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Upload throttle corrupts backup, especially OneDrive. Analyzed, with code proposed. #3787

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ts678 opened this issue Jun 3, 2019 · 1 comment

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commented Jun 3, 2019

  • I have searched open and closed issues for duplicates.

Environment info

  • Duplicati version: 2.0.4.18
  • Operating system: Windows 10 Version 1809
  • Backend: OneDrive or local folder

Description

Issue is that throttle can lose data, seemingly by internal overwrite, resulting in bad remote volume. Proposed fix is ThrottledStream Read should advance its buffer offset as it reads through its Stream.

This is on volume uploads, so is permanent damage, unlike Hash mismatch download corruption, likely from throttle buffer offset being reused where removing the download throttle resolves the issue. This problem is also more serious because it happens at reasonable levels of throttling (at least on OneDrive) but (like the other) can even happen on local files when throttle is extremely low. It's not proven that the problems at the two speeds are identical, however the symptoms sure look the same, and are reversed from the download case because this is from ThrottledStream Read, not Write. In both cases the buffer offset is not adjusted when data is read or written, but here the bug is reading newer data to the initial buffer offset, whereas in the other issue it was writing the initial buffer offset repeatedly to the output.

Both issues produce a file with the right size but scrambled content, however the upload case may not be immediately noticed after backup because correct size will be considered Verified in RemoteVolume table. The default verification of one sample trio of files might catch the issue as a "Hash mismatch", but it's not guaranteed and can also be disabled. If enabled, load-balancing might favor checking new files.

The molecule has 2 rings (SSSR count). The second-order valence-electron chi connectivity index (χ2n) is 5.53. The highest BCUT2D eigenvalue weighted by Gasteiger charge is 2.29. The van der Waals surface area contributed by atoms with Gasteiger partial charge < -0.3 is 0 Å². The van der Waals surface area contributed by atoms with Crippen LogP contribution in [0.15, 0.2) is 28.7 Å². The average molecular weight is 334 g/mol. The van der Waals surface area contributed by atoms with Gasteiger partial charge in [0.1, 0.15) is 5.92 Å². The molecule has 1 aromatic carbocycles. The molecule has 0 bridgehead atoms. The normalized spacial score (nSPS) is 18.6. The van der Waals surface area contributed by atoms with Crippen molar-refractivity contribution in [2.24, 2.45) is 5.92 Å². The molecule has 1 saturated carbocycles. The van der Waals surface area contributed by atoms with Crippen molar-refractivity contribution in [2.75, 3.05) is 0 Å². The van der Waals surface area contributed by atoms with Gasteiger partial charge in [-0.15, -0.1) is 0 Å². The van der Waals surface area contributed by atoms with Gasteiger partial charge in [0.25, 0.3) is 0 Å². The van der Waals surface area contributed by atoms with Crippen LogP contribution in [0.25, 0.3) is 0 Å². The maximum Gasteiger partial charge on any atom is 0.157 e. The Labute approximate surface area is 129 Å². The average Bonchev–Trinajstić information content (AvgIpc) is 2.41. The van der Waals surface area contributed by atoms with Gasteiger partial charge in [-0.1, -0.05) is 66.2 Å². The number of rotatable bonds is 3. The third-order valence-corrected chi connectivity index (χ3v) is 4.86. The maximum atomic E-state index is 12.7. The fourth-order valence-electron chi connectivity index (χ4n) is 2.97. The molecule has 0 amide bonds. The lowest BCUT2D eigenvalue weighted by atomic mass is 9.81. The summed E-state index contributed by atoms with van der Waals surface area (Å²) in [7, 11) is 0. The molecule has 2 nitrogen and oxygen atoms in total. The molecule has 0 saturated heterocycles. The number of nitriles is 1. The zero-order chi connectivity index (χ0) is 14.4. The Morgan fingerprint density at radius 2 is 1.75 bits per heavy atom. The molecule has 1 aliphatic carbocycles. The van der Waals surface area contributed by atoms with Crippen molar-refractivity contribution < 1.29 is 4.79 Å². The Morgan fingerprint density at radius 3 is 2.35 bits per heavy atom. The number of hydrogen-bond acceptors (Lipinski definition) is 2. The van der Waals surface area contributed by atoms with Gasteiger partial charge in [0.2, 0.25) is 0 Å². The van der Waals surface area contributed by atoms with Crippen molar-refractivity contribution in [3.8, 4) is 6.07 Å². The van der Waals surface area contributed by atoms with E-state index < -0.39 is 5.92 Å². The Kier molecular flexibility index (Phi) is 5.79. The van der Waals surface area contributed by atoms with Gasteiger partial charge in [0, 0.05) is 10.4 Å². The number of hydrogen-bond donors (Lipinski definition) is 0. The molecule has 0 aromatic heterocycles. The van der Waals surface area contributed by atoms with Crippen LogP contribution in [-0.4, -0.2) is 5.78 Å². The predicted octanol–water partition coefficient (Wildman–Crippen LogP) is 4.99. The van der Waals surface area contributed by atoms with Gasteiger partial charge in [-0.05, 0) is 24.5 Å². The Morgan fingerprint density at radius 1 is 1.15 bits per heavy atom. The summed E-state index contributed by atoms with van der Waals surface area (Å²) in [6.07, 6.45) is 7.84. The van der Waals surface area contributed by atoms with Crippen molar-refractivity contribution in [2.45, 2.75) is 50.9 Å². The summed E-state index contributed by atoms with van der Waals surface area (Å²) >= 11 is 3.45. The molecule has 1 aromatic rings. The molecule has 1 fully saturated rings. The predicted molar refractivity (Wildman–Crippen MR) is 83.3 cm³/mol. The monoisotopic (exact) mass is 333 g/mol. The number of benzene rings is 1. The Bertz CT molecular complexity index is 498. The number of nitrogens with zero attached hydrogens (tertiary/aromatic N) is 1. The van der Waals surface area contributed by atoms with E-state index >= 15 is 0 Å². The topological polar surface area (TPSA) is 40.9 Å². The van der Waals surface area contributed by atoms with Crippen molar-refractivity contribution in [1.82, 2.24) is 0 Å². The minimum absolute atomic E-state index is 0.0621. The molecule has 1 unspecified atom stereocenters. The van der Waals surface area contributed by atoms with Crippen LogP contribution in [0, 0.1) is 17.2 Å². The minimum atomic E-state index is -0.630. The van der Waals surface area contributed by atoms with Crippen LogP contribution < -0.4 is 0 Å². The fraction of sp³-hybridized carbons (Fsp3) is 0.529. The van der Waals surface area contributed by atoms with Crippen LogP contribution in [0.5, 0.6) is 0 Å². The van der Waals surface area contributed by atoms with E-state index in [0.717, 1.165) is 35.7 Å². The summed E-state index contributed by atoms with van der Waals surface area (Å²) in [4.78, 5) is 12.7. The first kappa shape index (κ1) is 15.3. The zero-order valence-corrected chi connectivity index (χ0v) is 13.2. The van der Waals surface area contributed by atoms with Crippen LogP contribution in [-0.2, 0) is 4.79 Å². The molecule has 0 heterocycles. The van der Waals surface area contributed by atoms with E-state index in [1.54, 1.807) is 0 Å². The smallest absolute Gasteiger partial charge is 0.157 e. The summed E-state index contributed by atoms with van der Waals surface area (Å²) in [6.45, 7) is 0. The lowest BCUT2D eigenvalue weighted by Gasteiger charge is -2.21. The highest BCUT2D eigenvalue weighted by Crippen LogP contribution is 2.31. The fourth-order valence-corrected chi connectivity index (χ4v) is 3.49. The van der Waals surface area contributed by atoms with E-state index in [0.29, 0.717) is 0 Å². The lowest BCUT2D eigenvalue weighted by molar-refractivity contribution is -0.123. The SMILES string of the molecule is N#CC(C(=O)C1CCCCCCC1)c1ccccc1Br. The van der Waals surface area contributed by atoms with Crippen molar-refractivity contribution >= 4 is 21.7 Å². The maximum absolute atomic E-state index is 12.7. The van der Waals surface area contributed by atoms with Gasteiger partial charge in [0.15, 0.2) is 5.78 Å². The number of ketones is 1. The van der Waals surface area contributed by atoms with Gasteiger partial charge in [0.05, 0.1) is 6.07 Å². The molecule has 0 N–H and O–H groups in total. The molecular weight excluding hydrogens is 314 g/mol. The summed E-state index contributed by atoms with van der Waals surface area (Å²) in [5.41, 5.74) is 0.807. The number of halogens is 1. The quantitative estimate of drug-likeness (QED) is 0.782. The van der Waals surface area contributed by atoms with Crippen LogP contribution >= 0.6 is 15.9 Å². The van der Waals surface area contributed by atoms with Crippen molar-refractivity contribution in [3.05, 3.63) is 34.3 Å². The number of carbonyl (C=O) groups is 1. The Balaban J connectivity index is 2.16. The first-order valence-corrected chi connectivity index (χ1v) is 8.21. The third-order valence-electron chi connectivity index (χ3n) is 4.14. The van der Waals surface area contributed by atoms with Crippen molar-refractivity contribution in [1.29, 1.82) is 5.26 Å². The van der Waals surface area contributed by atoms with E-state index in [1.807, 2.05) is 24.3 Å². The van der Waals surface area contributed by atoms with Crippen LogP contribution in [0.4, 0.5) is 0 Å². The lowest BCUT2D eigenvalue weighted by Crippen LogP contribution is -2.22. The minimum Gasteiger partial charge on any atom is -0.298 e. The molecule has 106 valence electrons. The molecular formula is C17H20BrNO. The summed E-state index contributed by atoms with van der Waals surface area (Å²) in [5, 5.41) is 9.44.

Seeing data corruption is easy using a hex viewer. Look for unexpected runs of NUL characters. Seeing the pattern to confirm the code theory was done using a test file with offset labels. This was easiest to do with a script, so I used Strawberry Perl on Windows. An example script:

for ($offset = 0; $offset < 4 * 1024 * 1024; $offset += 16) {
	printf("OFFSET %07x\n", $offset);
}

This outputs text, but I put it into a file with a .pet extension, to stop compression to keep it readable.

To avoid confusion due to Duplicati block management, set --blocksize=30MB which also ensures only one source file content block will fit in the default 50MB dblock. There are still some discontinuities due to the deflate algorithm making roughly 64KB blocks, but the expectation is that the original file offset belongs in the copy at only a slightly larger offset. The exact corruption varies with parameters, but a OneDrive test with a 4 MiB file (trying to stay within GitHub upload limit) at 2 MB/sec (exceeding my actual upload capability) wound up writing the last 0x520 bytes of a ZIP file on top of its start (leaving NULs at the end of the file, and obliterating the PK usually seen at start -- similar obliteration of AES header on encrypted file can also occur, which causes "Invalid header marker" errors).

Here's what a suspected end-overwrote-start looks like (from test results with Microsoft OneDrive v2):

000000 39 30 0d 0a 4f 46 46 53 45 54 20 30 33 66 66 63  90..OFFSET 03ffc  
000010 61 30 0d 0a 4f 46 46 53 45 54 20 30 33 66 66 63  a0..OFFSET 03ffc  
...
000500 59 34 54 37 39 75 49 44 59 3d 50 4b 05 06 00 00  Y4T79uIDY=PK....  
000510 00 00 03 00 03 00 ea 00 00 00 20 04 40 00 00 00  ......ê... .@...  
000520 46 53 45 54 20 30 30 30 30 34 33 30 0d 0a 4f 46  FSET 0000430..OF  
000530 46 53 45 54 20 30 30 30 30 34 34 30 0d 0a 4f 46  FSET 0000440..OF  

The 50 4b 05 06 "PK" signature is for End of central directory record (EOCD) and when the record ends, upload seamlessly resumes original pattern of offset-text-near-offset.